Two Iranian car companies may be interested in buying stricken UK car firm MG Rover, it has been confirmed.
German carmaker BMW owns the Rover brand name
The Iranian embassy in London said that officials from Iran are planning to hold talks about buying the rights and assets of MG Rover.
According to a semi-official Iranian news agency, ISNA, the two firms in question are Iran Khodro and SAIPA.
Iran Khodro is the largest carmaker in the Middle East, while SAIPA is the second-biggest carmaker in Iran.
The UK Department of Trade and Industry (DTI) declined to comment on whether it had received any contact from the Iranian government about MG Rover.
"We are aware the administrators [at MG Rover] have received a wide range of enquiries from a number of interested parties, but that is a matter for them," said a DTI spokeswoman.
Union TGWU said in a statement: "The unions are doing everything they can to secure car manufacturing at Longbridge.
"While we're aware of expressions of interest - in parts of the business - to the administrators - our priority is to secure car manufacturing at Longbridge."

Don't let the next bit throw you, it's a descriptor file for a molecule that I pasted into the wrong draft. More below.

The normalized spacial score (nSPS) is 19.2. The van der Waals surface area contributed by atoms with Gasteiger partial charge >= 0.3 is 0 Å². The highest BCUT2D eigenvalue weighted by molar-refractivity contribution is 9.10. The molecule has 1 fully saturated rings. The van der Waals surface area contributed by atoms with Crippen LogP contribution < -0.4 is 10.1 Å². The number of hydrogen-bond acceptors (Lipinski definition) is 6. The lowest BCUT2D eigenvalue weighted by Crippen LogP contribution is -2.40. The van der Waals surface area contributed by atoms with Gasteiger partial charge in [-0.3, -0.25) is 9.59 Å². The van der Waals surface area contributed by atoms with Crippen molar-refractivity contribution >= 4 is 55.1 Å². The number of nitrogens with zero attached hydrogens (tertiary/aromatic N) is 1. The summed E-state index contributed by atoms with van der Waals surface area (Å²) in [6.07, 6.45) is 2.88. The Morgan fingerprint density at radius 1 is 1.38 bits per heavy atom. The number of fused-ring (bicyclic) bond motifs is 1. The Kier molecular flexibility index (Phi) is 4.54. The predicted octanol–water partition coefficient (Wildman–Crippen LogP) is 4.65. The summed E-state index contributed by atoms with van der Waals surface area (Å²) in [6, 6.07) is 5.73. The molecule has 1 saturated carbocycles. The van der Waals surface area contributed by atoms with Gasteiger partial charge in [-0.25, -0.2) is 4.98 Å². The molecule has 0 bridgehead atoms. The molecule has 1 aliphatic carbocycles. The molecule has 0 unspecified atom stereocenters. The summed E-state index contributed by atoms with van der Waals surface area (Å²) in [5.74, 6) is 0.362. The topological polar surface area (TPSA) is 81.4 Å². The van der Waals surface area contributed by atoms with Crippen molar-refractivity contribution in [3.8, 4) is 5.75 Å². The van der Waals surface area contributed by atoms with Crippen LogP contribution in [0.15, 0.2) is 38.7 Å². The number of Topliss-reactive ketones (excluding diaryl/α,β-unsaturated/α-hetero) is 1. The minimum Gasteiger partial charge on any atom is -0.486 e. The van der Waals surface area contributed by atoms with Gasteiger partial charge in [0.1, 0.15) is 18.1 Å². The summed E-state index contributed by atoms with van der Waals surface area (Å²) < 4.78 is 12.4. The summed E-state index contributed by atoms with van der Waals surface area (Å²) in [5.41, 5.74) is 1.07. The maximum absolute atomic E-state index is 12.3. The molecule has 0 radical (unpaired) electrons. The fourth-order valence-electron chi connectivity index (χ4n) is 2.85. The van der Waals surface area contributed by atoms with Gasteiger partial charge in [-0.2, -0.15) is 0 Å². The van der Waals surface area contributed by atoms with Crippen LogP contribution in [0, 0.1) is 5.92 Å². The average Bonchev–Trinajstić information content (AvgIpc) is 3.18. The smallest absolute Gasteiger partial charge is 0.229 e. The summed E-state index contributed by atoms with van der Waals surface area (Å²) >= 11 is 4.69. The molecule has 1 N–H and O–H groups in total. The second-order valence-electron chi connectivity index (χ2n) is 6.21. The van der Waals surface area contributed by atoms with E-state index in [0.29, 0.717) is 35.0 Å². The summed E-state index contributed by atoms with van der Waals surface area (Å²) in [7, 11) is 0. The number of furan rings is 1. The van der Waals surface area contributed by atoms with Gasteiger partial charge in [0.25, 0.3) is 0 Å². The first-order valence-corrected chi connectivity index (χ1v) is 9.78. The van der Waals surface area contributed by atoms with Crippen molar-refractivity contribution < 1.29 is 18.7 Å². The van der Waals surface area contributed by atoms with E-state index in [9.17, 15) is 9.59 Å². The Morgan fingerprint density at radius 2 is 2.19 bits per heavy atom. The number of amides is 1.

No-one was available for comment at the MG Rover administrators, PricewaterhouseCoopers (PwC).
In addition to its own domestic models, Iran Khodro makes Peugeots under licence. SAIPA does the same for Citroen.
MG Rover went into administration on 8 April after the collapse of talks over a possible rescue tie-up with China's largest car marker, Shanghai Automotive Industry Corporation (SAIC).
Iran Khodro makes Peugeot cars under licence
The BBC has since been told that SAIC, which owns the intellectual rights to the models, plans to build Rover cars in China.
What SAIC does not yet have is the right to use the Rover name.
This is still held by BMW, which owned Rover from 1994 to 2000.
The Chinese are said to be confident they can secure from BMW the right to call the Shanghai-built cars Rovers.
Prime Minister Tony Blair has made £150m available to help those made redundant at MG Rover and the companies that supply it, a move backed by both Conservative leader Michael Howard, and Charles Kennedy from the Liberal Democrats.
About 5,000 of the 6,000 MG Rover employees have been made redundant since Rover collapsed, and now administrators for the stricken car maker say that a further 203 workers must go.